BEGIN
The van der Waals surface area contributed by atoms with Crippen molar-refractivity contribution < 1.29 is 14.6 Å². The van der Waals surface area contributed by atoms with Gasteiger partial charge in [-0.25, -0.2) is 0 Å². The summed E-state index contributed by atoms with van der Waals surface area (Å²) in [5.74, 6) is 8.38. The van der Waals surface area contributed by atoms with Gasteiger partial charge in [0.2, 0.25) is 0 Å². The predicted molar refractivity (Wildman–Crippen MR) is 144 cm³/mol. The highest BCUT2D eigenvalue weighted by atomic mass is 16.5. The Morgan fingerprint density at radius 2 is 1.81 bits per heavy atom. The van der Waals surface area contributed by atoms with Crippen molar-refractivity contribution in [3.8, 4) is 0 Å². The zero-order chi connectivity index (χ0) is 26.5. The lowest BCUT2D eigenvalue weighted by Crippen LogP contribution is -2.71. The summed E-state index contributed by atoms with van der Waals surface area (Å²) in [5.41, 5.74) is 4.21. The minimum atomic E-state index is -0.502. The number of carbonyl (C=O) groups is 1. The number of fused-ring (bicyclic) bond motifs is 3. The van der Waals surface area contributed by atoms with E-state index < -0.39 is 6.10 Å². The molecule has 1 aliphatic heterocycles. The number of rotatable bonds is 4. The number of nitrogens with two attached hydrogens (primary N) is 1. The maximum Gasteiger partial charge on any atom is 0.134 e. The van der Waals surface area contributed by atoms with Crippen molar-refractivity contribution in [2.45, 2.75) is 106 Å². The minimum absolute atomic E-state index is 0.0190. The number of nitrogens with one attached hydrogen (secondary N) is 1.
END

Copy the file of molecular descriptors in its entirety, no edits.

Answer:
The van der Waals surface area contributed by atoms with Crippen molar-refractivity contribution < 1.29 is 14.6 Å². The van der Waals surface area contributed by atoms with Gasteiger partial charge in [-0.25, -0.2) is 0 Å². The summed E-state index contributed by atoms with van der Waals surface area (Å²) in [5.74, 6) is 8.38. The van der Waals surface area contributed by atoms with Gasteiger partial charge in [0.2, 0.25) is 0 Å². The predicted molar refractivity (Wildman–Crippen MR) is 144 cm³/mol. The highest BCUT2D eigenvalue weighted by atomic mass is 16.5. The Morgan fingerprint density at radius 2 is 1.81 bits per heavy atom. The van der Waals surface area contributed by atoms with Crippen molar-refractivity contribution in [3.8, 4) is 0 Å². The zero-order chi connectivity index (χ0) is 26.5. The lowest BCUT2D eigenvalue weighted by Crippen LogP contribution is -2.71. The summed E-state index contributed by atoms with van der Waals surface area (Å²) in [5.41, 5.74) is 4.21. The minimum atomic E-state index is -0.502. The number of carbonyl (C=O) groups is 1. The number of fused-ring (bicyclic) bond motifs is 3. The van der Waals surface area contributed by atoms with E-state index < -0.39 is 6.10 Å². The molecule has 1 aliphatic heterocycles. The number of rotatable bonds is 4. The number of nitrogens with two attached hydrogens (primary N) is 1. The maximum Gasteiger partial charge on any atom is 0.134 e. The van der Waals surface area contributed by atoms with Crippen molar-refractivity contribution in [2.45, 2.75) is 106 Å². The minimum absolute atomic E-state index is 0.0190. The number of nitrogens with one attached hydrogen (secondary N) is 1.